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If you want to talk bragging rights, e-commerce kingpin Amazon.com has an accomplishment or two on which to hang its hat. Case in point: Look no further than the annual letter to shareholders released last week by the Seattle-based Amazon and its CEO Jeff Bezos.
Aside from being chock-full of various humblebrags, the letter offered some unique insights into the state of affairs, both small and large, at one of the world's most-important technology enterprises. Of particular note, Amazon's CEO went into great detail discussing, among other things, why Amazon's cloud-computing business deserves investors' attention.
Bezos on AWS
Over the course of several pages, Jeff Bezos goes to great lengths to contextualize Amazon's priorities, and perhaps more importantly, the business principles that have propelled the company to such extraordinary heights. As a case study, he dedicates particular attention to Amazon Web Services (AWS), the company's booming cloud-computing business. AWS just passed the 10th anniversary of its launch, and the reporting segment arguably offers more promise than Amazon's core e-commerce platform.
As Bezos notes, AWS' $10 billion in sales exceeds Amazon's own revenues at the time of the company's 10thbirthday. What's more, AWS is also growing faster that Amazon at that point in its history. However, Bezos argues that the service's accelerating pace of innovation is, perhaps, its most-compelling characteristic: AWS launched 722 "significant new features and services" last year, up 40% from 2014.
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The Amazon chief attributes AWS' breakneck growth, in part, to the intangible traits that have long fueled the entire organization's greatness. These attributes include "customer obsession rather than competitor obsession, eagerness to invent and pioneer, a willingness to fail, the patience to think long term, and the taking of professional pride in operational excellence." Like the parent company more generally, AWS exhibits all these traits in spades. However, a number of additional factors also make it arguably Amazon's most-exciting potential growth driver.
Room to run
Like Amazon's core e-commerce operation, AWS lies at the epicenter of a major paradigm shift in a truly massive global market. Whereas Amazon's core e-commerce platform deals with the multi-decade expansion of online retail, AWS is the largest player in a similarly extended shift in enterprise computing workloads from on-site servers into the cloud. So how large a market are we talking here?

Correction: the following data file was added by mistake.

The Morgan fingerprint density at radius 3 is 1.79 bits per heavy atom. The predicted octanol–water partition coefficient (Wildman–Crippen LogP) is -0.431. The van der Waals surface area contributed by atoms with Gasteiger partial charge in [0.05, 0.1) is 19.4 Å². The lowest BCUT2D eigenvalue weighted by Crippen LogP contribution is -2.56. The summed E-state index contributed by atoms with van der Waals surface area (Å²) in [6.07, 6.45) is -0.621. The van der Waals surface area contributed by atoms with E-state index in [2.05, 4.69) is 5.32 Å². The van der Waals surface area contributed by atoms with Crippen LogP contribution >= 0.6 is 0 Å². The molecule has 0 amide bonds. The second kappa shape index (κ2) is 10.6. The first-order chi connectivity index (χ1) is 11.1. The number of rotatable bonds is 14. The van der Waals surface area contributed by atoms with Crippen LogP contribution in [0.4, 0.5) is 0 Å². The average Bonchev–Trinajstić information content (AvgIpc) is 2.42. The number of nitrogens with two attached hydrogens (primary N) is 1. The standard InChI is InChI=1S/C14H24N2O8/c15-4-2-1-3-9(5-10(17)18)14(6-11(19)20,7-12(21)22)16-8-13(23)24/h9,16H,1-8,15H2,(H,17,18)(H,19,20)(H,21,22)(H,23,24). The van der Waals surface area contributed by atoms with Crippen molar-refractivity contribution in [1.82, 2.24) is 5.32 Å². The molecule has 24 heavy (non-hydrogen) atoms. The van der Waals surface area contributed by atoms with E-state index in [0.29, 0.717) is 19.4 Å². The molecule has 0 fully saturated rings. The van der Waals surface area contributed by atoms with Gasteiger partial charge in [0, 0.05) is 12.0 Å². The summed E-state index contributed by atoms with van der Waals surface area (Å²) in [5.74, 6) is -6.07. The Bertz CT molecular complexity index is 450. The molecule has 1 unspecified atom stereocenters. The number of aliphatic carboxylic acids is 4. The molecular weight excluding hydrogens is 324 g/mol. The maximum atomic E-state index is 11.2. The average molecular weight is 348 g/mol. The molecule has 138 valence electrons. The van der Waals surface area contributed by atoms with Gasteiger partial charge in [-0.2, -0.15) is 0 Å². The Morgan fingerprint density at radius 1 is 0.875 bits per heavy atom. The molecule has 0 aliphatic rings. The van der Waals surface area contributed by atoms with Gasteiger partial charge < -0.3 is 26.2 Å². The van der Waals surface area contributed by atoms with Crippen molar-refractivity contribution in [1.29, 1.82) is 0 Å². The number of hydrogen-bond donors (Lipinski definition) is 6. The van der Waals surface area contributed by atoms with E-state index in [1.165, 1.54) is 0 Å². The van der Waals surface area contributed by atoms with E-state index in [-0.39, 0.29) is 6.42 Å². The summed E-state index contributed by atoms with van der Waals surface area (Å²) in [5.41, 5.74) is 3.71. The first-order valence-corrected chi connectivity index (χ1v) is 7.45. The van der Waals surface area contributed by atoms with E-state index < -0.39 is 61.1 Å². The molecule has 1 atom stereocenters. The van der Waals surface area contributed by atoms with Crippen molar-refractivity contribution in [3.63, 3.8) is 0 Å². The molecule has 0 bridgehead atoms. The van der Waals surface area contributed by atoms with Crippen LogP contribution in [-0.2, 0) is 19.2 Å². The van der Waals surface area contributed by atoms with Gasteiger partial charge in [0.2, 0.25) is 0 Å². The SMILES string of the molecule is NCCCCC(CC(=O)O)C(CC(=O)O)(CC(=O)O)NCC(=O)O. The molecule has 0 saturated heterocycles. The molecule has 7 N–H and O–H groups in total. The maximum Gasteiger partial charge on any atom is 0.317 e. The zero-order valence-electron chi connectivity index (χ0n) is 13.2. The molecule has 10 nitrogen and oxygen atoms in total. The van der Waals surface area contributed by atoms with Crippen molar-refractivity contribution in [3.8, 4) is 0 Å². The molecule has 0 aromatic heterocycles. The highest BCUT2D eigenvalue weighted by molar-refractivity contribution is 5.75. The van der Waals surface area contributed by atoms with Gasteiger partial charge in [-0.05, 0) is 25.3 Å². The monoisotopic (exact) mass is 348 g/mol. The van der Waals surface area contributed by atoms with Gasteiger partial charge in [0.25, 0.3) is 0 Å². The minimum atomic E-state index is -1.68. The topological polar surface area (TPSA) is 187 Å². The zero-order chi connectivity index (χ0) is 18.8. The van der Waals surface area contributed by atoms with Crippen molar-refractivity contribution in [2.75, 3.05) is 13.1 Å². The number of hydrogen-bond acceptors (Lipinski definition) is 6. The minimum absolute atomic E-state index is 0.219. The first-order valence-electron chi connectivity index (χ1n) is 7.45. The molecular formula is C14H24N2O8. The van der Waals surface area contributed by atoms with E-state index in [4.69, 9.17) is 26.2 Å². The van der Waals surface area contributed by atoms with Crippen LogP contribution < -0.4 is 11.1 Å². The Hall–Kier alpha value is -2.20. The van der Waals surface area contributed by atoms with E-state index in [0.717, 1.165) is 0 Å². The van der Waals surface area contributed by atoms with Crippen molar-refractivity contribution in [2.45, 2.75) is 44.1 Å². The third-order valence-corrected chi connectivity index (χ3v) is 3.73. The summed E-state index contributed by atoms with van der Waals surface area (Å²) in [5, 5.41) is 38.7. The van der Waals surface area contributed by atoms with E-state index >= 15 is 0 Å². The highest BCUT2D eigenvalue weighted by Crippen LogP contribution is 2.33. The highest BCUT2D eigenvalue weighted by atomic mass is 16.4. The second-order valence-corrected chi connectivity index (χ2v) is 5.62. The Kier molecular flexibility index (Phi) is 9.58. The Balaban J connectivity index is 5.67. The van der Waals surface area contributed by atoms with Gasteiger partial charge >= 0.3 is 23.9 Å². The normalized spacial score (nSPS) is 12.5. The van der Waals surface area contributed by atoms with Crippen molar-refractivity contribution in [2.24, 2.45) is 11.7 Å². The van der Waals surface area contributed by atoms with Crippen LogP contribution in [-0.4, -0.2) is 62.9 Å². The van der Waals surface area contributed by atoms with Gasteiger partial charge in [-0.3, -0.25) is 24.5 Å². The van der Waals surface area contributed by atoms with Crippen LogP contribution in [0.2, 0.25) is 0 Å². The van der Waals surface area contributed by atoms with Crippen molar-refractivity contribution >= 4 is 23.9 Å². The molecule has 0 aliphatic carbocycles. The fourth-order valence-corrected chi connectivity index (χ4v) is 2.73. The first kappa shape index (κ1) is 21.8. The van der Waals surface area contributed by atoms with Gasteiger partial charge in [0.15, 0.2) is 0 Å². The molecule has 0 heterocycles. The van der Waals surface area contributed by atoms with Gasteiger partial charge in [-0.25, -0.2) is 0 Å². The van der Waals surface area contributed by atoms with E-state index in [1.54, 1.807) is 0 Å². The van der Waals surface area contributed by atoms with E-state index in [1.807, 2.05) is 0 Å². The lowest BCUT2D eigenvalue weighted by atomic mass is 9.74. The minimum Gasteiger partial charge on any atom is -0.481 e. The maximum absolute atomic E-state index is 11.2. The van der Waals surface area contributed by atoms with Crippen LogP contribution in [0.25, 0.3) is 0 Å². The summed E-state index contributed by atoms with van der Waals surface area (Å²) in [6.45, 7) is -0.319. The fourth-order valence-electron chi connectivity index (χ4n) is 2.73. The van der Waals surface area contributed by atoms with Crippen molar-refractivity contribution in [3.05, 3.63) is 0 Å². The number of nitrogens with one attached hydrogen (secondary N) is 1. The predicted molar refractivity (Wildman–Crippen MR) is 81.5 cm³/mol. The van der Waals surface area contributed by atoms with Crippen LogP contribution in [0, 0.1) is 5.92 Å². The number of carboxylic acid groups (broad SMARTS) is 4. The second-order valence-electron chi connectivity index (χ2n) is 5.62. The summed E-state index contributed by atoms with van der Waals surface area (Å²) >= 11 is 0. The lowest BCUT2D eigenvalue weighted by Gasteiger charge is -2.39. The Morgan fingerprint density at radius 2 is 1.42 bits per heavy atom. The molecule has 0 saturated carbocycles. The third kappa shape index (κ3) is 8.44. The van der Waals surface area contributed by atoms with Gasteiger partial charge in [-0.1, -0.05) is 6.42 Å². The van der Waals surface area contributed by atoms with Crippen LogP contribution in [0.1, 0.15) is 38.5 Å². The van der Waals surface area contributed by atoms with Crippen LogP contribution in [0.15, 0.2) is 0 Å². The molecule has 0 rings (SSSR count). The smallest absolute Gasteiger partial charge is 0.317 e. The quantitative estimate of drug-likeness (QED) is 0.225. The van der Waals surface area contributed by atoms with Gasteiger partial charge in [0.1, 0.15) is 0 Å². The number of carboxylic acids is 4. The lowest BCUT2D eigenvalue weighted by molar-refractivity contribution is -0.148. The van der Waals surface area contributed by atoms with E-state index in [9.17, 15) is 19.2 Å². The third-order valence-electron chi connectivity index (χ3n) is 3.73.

Gauging AWS' long-term potential, like the cloud-computing market as a whole, requires plenty of projection. Thankfully, it seems the outsized opportunity the cloud presents outshines any imprecision that might appear along the way.
Estimates are also difficult to come by, but researcher IDC predicts that the global market for public cloud-computing services will reach $141 billion by 2019. This also excludes other important market segments such as private cloud services, which also figures to be a revenue opportunity into the tens of billions of dollars for Amazon and its competitors. Over the long term, it seems safe to say that the cloud market will likely grow into a revenue opportunity in the hundreds of billions of dollars.
In addition, AWS could arguably be Amazon's most-exciting market opportunity because of the service's outsized profitability. According to Amazon's 2015 annual letter, AWS produced an impressive 23.6% operating margin, which blows the 2.6% operating margin of its combined U.S. and International retail operations.
It isn't clear whether AWS's cushy margins will prove sustainable over the long term because fierce price competition among large cloud providers, including Amazon, Microsoft, and Alphabet, have defined the industry's evolution. However, the compelling mix of growth potential and profitability make AWS another compelling reason for shareholders to believe in Amazon's overall long-term investment thesis.
The article After 10 Years, Amazon's AWS Could Be the Most Exciting Part of Its Business originally appeared on Fool.com.
Suzanne Frey, an executive at Alphabet, is a member of The Motley Fool's board of directors. Andrew Tonner has no position in any stocks mentioned. The Motley Fool owns shares of and recommends Alphabet (A shares), Alphabet (C shares), and Amazon.com. The Motley Fool recommends Microsoft. Try any of our Foolish newsletter services free for 30 days. We Fools may not all hold the same opinions, but we all believe that considering a diverse range of insights makes us better investors. The Motley Fool has a disclosure policy.
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